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“Leandra’s Law” Sets Harsh Penalties for Impaired Drivers with Young Passengers

Since the 2009 enactment of Child Passenger Protection Act, more commonly known as “Leandra’s Law,” New York has made it an automatic felony to be impaired by alcohol or drugs while driving a child below the age of 16. Hailed by proponents as the nation’s toughest penalty for impaired drivers with child passengers, Leandra’s Law makes it a Class E felony, punishable by between 16 months and four years in prison, to drive a young passenger while impaired by alcohol or drugs.

The penalties escalate if impaired driving cause a child to be injured (the maximum prison term goes to seven years). If reckless driving also contributed to the injury of a child, the maximum rises to 15 years, and if a young passenger was killed by a DWI driver, the maximum prison term can climb to 25 years.

What’s more, those charged with the offense lose their driver’s license as soon as charges are filed. After a conviction, which also brings a fine between $1,000 and $5,000, the driver loses his or her license for at least six months. A driver convicted of the offense of driving while impaired with a child in the vehicle is also reported to the state’s central register of child abusers.

One other key provision in Leandra’s Law requires convicted drivers to have an ignition interlock device (a built-in breathalyzer the driver must use to start the vehicle) installed before being allowed to drive again. Tampering with or bypassing the device, or getting another person to take the breath test, are additional misdemeanors, punishable by up to a year in jail. (A law signed in 2013 by Gov. Andrew Cuomo further tightened provisions on the interlock device.)

Leandra’s Law was named in memory of Leandra Rosado, an 11-year-old who on October 11, 2009, was headed to a party in New York City along with six of her friends. But the SUV carrying them was being driven by one of the children’s mother, who had been drinking cognac at a birthday party for several hours. Doing 68 mph in a 50-mph zone on the Henry Hudson Parkway, she lost control of the vehicle, which hit a guardrail and ran off the road, flipping over several times and slamming into a tree. Leandra was ejected from the vehicle, and soon died from head and chest trauma.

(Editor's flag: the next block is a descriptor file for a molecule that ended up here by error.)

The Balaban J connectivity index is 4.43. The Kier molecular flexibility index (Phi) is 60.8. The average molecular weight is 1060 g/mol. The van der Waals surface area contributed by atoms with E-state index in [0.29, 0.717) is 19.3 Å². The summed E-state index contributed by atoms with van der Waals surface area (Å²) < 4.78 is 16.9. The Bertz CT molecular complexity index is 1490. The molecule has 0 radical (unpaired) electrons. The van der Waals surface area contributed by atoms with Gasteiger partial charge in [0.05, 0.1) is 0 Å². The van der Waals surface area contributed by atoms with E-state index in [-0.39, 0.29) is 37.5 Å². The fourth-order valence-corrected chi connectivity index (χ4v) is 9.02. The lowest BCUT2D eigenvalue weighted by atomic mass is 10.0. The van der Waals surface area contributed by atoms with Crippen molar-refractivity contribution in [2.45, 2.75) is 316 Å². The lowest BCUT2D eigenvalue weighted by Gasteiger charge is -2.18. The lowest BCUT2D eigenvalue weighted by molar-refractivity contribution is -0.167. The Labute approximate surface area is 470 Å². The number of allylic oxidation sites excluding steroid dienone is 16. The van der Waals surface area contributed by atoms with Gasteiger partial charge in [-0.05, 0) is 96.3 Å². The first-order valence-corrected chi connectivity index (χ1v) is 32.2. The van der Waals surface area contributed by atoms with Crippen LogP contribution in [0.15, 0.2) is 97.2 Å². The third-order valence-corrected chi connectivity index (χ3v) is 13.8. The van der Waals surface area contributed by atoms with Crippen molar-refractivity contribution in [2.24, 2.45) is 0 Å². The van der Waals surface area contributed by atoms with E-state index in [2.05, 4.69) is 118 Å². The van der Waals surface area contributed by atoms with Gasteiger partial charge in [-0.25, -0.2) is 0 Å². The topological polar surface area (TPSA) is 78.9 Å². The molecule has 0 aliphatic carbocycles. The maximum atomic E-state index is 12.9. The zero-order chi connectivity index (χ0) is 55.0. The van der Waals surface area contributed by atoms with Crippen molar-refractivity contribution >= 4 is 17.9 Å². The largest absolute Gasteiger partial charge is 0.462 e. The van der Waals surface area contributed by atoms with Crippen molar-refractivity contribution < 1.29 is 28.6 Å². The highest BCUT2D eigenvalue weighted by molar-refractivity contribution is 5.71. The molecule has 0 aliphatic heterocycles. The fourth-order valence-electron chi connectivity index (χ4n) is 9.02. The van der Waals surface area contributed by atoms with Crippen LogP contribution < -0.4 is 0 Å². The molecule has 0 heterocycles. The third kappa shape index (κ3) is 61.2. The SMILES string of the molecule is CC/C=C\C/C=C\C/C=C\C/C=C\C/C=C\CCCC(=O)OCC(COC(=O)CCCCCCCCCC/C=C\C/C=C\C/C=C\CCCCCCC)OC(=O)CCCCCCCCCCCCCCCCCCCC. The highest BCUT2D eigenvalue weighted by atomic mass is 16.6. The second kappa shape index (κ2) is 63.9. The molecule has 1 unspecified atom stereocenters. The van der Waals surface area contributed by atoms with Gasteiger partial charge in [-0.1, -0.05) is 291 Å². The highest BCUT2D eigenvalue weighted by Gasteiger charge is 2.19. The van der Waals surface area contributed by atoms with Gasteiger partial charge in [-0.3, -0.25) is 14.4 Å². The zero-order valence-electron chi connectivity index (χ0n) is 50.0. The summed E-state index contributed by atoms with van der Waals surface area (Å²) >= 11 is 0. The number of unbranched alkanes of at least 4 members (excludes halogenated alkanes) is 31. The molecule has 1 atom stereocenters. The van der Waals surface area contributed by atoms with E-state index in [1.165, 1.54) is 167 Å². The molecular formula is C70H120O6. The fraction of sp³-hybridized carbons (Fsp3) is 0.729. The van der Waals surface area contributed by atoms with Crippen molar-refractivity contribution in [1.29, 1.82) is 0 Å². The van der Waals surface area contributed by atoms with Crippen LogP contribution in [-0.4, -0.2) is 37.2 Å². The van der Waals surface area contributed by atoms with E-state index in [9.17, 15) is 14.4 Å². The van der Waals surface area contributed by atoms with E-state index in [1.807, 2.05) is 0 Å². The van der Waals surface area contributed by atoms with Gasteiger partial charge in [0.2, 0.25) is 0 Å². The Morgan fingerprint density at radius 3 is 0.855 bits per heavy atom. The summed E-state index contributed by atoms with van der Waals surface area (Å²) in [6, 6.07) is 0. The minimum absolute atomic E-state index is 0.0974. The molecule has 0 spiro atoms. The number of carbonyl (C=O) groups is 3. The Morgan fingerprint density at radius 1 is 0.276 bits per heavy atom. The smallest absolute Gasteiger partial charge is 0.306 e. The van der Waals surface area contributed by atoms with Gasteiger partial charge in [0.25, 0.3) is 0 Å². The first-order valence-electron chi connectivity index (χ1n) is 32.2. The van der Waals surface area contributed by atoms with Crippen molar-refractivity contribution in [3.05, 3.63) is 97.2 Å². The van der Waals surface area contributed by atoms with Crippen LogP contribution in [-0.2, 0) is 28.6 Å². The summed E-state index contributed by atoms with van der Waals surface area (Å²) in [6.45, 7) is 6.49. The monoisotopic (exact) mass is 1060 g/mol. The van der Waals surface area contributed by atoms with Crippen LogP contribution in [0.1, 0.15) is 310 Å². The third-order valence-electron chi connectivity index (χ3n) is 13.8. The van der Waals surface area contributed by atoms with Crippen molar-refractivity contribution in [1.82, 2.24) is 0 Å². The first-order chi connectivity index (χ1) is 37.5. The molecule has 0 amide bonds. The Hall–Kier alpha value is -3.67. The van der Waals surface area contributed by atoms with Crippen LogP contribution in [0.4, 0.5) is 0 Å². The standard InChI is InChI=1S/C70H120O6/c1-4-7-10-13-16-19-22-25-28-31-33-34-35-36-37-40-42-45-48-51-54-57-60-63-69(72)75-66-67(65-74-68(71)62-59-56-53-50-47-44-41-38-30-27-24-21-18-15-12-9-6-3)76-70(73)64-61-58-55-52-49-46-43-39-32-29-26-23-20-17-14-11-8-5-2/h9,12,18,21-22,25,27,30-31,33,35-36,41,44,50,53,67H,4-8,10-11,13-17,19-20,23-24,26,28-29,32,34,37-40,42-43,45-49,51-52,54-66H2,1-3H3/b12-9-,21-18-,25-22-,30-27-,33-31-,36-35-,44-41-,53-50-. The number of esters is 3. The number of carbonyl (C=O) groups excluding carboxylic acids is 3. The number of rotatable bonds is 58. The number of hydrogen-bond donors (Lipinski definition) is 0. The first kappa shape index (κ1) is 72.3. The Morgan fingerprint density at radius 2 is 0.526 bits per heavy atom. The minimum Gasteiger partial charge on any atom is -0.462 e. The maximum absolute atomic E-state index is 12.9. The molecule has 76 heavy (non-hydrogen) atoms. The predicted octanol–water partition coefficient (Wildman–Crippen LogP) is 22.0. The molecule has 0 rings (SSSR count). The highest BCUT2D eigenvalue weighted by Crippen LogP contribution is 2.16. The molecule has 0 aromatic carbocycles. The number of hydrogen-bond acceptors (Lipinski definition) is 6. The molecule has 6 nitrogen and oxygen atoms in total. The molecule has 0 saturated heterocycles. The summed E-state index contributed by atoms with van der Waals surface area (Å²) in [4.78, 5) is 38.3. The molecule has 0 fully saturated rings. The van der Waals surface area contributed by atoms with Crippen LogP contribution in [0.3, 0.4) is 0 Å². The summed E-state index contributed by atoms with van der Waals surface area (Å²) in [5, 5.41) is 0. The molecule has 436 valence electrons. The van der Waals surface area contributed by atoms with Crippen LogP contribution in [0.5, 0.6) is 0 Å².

Tests found the driver had 0.132 blood-alcohol content (more than 150% of the state’s 0.08 BAC definition of DWI); she eventually pled guilty to second-degree manslaughter and other charges, drawing a prison sentence of four to twelve years. The case drew attention to the state’s law at the time, which made a first-time conviction of a DWI charge with young children in the vehicle just a misdemeanor, from which many of those charged escaped with as little as probation.

Leandra’s Law unanimously cleared both chambers of the New York legislature and was signed into law by Gov. Basil Patterson about five weeks after the accident. Prosecutors have made effective use of the new charges it provides: in the first three months the law was in effect, nearly a thousand drivers were charged under it, and over a longer timeframe, nearly 70% of drivers facing Leandra’s Law charges have been convicted.

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